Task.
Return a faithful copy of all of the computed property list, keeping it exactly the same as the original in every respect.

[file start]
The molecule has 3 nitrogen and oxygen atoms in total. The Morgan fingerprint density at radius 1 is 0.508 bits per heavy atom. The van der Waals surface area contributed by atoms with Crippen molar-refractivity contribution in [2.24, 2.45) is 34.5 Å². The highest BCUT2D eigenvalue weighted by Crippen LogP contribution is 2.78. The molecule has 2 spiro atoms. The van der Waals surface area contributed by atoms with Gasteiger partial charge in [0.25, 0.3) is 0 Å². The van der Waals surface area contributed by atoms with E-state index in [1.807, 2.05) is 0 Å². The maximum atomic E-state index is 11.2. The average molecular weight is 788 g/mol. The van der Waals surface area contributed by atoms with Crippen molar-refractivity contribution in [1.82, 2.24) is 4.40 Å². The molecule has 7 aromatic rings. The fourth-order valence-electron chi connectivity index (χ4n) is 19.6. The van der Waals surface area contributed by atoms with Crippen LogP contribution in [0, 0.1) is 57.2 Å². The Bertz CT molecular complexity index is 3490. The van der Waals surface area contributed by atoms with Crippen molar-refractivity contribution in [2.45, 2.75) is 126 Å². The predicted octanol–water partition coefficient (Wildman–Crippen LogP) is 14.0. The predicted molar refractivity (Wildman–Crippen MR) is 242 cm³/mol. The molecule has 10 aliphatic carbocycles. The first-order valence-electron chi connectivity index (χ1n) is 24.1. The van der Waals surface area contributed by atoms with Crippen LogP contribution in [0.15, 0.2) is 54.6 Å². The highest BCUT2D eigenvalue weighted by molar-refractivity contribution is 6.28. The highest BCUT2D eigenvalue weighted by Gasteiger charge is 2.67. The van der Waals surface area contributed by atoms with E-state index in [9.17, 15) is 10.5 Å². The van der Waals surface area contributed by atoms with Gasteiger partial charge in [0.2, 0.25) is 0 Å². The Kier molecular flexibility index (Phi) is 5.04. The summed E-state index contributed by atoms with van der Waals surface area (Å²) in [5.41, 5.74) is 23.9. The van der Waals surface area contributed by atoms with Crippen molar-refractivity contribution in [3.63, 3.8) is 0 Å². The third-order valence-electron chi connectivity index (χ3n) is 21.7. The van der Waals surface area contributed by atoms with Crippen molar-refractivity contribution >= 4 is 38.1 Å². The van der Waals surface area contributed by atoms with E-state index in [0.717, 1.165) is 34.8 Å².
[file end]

The molecule has 3 nitrogen and oxygen atoms in total. The Morgan fingerprint density at radius 1 is 0.508 bits per heavy atom. The van der Waals surface area contributed by atoms with Crippen molar-refractivity contribution in [2.24, 2.45) is 34.5 Å². The highest BCUT2D eigenvalue weighted by Crippen LogP contribution is 2.78. The molecule has 2 spiro atoms. The van der Waals surface area contributed by atoms with Gasteiger partial charge in [0.25, 0.3) is 0 Å². The van der Waals surface area contributed by atoms with E-state index in [1.807, 2.05) is 0 Å². The maximum atomic E-state index is 11.2. The average molecular weight is 788 g/mol. The van der Waals surface area contributed by atoms with Crippen molar-refractivity contribution in [1.82, 2.24) is 4.40 Å². The molecule has 7 aromatic rings. The fourth-order valence-electron chi connectivity index (χ4n) is 19.6. The van der Waals surface area contributed by atoms with Crippen LogP contribution in [0, 0.1) is 57.2 Å². The Bertz CT molecular complexity index is 3490. The van der Waals surface area contributed by atoms with Crippen molar-refractivity contribution in [2.45, 2.75) is 126 Å². The predicted octanol–water partition coefficient (Wildman–Crippen LogP) is 14.0. The predicted molar refractivity (Wildman–Crippen MR) is 242 cm³/mol. The molecule has 10 aliphatic carbocycles. The first-order valence-electron chi connectivity index (χ1n) is 24.1. The van der Waals surface area contributed by atoms with Crippen LogP contribution in [0.15, 0.2) is 54.6 Å². The highest BCUT2D eigenvalue weighted by molar-refractivity contribution is 6.28. The highest BCUT2D eigenvalue weighted by Gasteiger charge is 2.67. The van der Waals surface area contributed by atoms with E-state index in [9.17, 15) is 10.5 Å². The van der Waals surface area contributed by atoms with Gasteiger partial charge in [0.2, 0.25) is 0 Å². The Kier molecular flexibility index (Phi) is 5.04. The summed E-state index contributed by atoms with van der Waals surface area (Å²) in [5.41, 5.74) is 23.9. The van der Waals surface area contributed by atoms with Crippen molar-refractivity contribution in [3.63, 3.8) is 0 Å². The third-order valence-electron chi connectivity index (χ3n) is 21.7. The van der Waals surface area contributed by atoms with Crippen molar-refractivity contribution >= 4 is 38.1 Å². The van der Waals surface area contributed by atoms with E-state index in [0.717, 1.165) is 34.8 Å².